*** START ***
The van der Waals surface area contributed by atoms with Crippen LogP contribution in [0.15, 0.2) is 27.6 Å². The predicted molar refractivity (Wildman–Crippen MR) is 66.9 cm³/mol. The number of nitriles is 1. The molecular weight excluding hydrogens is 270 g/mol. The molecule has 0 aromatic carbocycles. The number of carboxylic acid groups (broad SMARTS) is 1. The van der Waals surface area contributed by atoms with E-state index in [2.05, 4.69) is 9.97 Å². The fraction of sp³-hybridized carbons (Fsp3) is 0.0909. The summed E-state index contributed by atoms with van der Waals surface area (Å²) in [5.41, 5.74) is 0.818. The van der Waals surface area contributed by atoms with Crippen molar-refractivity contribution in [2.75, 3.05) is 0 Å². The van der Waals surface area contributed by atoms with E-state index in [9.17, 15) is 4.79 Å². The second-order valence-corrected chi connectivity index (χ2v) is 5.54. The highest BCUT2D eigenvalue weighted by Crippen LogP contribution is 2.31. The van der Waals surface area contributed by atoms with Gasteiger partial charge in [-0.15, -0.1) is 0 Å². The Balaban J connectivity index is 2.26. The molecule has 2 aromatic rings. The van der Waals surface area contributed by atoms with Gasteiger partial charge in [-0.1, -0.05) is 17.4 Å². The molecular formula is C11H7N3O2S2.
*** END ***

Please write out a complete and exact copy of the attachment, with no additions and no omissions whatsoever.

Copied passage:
The van der Waals surface area contributed by atoms with Crippen LogP contribution in [0.15, 0.2) is 27.6 Å². The predicted molar refractivity (Wildman–Crippen MR) is 66.9 cm³/mol. The number of nitriles is 1. The molecular weight excluding hydrogens is 270 g/mol. The molecule has 0 aromatic carbocycles. The number of carboxylic acid groups (broad SMARTS) is 1. The van der Waals surface area contributed by atoms with E-state index in [2.05, 4.69) is 9.97 Å². The fraction of sp³-hybridized carbons (Fsp3) is 0.0909. The summed E-state index contributed by atoms with van der Waals surface area (Å²) in [5.41, 5.74) is 0.818. The van der Waals surface area contributed by atoms with Crippen molar-refractivity contribution in [2.75, 3.05) is 0 Å². The van der Waals surface area contributed by atoms with E-state index in [9.17, 15) is 4.79 Å². The second-order valence-corrected chi connectivity index (χ2v) is 5.54. The highest BCUT2D eigenvalue weighted by Crippen LogP contribution is 2.31. The van der Waals surface area contributed by atoms with Gasteiger partial charge in [-0.15, -0.1) is 0 Å². The Balaban J connectivity index is 2.26. The molecule has 2 aromatic rings. The van der Waals surface area contributed by atoms with Gasteiger partial charge in [-0.1, -0.05) is 17.4 Å². The molecular formula is C11H7N3O2S2.